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Navigating the Youth Futsal System in the United States

In the United States, the youth futsal system has been growing steadily, providing young athletes with a dynamic and skill-focused experience. In this post, we will delve into the world of youth futsal, shedding light on its benefits, and explore the various programs and infrastructure currently in place to support your aspiring young futsal stars. To help us understand the youth futsal landscape we reached out to Coach Otto Orf. Having played alongside the US National Futsal team, Otto Orff is a respected member of the USYF community. His experience adds a valuable perspective to youth futsal.

The United States Youth Futsal (USYF) 

The backbone of the youth futsal system in the United States is the United States Youth Futsal (USYF). This organization plays a pivotal role in coordinating and governing youth futsal leagues across the country. Most of the largest youth futsal leagues in the United States are affiliated with USYF, ensuring consistency and quality in the programs.

Benefits of Youth Futsal

Skill Development

Futsal's nature demands constant involvement and quick decision-making. Players naturally develop enhanced technical skills, footwork, and agility due to the smaller playing area. These skills often transfer effectively to outdoor soccer, aiding overall development.

Coach Orf shared that for him the most important skill developed through futsal is passing. “Passing for accuracy and power.We get so many parents that bring their children to our program specifically for this reason. With the limited space of the court and reduced amount of time it takes defenders to close down their opponents, futsal emphasizes and rewards accurate and powerful passing skills.”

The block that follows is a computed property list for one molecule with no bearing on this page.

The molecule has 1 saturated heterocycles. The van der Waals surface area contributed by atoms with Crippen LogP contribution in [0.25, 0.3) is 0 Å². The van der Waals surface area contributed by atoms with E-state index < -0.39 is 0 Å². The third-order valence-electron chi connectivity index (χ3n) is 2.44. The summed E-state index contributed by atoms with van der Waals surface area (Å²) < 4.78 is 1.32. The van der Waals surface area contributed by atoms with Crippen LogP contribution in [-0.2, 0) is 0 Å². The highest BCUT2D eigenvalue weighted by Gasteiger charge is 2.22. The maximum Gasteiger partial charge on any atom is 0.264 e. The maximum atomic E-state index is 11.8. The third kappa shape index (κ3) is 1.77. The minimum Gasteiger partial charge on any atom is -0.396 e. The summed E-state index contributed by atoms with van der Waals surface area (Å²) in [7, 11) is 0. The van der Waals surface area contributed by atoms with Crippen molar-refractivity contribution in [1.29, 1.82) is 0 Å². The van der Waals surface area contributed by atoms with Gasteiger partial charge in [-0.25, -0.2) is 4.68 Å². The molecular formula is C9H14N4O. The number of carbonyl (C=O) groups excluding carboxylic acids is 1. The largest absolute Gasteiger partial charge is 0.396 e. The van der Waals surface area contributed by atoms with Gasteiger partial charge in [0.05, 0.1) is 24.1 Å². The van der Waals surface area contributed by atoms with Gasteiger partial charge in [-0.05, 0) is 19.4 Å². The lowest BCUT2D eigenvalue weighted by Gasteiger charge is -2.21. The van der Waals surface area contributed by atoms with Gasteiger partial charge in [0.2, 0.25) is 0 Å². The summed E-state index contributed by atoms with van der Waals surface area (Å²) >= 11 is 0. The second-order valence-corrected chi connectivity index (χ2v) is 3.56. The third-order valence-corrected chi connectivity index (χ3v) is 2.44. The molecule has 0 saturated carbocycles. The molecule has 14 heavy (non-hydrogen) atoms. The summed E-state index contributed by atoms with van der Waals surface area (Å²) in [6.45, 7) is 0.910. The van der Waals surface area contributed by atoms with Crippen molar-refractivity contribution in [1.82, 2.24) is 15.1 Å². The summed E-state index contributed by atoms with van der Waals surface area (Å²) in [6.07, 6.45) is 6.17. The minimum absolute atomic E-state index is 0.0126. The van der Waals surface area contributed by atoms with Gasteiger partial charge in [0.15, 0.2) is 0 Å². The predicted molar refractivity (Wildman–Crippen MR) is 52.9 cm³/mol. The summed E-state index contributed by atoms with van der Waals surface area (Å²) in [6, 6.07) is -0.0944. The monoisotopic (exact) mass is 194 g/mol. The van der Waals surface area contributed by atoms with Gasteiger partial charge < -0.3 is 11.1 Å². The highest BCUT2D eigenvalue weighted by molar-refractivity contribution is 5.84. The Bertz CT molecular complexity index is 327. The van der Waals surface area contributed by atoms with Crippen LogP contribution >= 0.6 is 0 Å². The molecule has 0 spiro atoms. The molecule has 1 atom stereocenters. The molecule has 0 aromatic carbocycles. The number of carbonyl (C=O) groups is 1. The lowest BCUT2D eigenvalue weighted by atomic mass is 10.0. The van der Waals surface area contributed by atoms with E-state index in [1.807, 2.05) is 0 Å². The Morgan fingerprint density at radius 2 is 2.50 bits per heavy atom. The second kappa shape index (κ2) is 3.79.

Another important skill is that of controlling the ball with the sole of one’s foot. Coach Orf explained that this skill is critical in futsal but that it translates well to the outdoor game. “As far as the importance of using the sole of the foot to control/trap the ball. We always want players to attack the ball and not wait for the ball to arrive. In the game of futsal the space between players is greatly reduced, at least on the small basketball sized courts that are usually used for the American version of the game. We emphasize strong accurate passing as discussed above. So, when the player is moving toward the ball and the player attempts to control the ball with the inside of the foot the ball bounces away. On the flip-side, when the player learns to use the sole of the foot the ball is controlled immediately. In addition it allows the player to advance forward, change direction to the right, left and even backwards. This is the foundation of futsal at its simplest.”